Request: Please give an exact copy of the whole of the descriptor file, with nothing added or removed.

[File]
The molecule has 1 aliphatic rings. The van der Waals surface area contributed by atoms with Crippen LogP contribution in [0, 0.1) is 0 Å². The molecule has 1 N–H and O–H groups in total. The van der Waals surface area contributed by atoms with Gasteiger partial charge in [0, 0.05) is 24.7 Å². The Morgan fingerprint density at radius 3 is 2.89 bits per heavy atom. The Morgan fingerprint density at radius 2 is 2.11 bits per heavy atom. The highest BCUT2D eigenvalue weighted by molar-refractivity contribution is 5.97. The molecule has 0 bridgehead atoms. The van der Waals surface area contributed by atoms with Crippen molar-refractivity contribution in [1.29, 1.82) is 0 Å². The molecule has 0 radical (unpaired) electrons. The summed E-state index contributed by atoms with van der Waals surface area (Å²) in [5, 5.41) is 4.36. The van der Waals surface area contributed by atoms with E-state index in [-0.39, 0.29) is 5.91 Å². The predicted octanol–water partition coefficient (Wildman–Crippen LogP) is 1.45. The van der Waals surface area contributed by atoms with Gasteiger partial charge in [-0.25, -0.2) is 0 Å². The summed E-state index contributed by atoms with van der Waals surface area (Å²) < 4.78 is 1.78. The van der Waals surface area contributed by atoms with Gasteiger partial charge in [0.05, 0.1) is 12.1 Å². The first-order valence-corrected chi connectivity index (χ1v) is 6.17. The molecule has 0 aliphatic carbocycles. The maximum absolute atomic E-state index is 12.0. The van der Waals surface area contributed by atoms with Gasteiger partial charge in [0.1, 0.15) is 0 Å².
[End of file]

The molecule has 1 aliphatic rings. The van der Waals surface area contributed by atoms with Crippen LogP contribution in [0, 0.1) is 0 Å². The molecule has 1 N–H and O–H groups in total. The van der Waals surface area contributed by atoms with Gasteiger partial charge in [0, 0.05) is 24.7 Å². The Morgan fingerprint density at radius 3 is 2.89 bits per heavy atom. The Morgan fingerprint density at radius 2 is 2.11 bits per heavy atom. The highest BCUT2D eigenvalue weighted by molar-refractivity contribution is 5.97. The molecule has 0 bridgehead atoms. The van der Waals surface area contributed by atoms with Crippen molar-refractivity contribution in [1.29, 1.82) is 0 Å². The molecule has 0 radical (unpaired) electrons. The summed E-state index contributed by atoms with van der Waals surface area (Å²) in [5, 5.41) is 4.36. The van der Waals surface area contributed by atoms with E-state index in [-0.39, 0.29) is 5.91 Å². The predicted octanol–water partition coefficient (Wildman–Crippen LogP) is 1.45. The van der Waals surface area contributed by atoms with Gasteiger partial charge in [-0.25, -0.2) is 0 Å². The summed E-state index contributed by atoms with van der Waals surface area (Å²) < 4.78 is 1.78. The van der Waals surface area contributed by atoms with Gasteiger partial charge in [0.05, 0.1) is 12.1 Å². The first-order valence-corrected chi connectivity index (χ1v) is 6.17. The molecule has 0 aliphatic carbocycles. The maximum absolute atomic E-state index is 12.0. The van der Waals surface area contributed by atoms with Gasteiger partial charge in [0.1, 0.15) is 0 Å².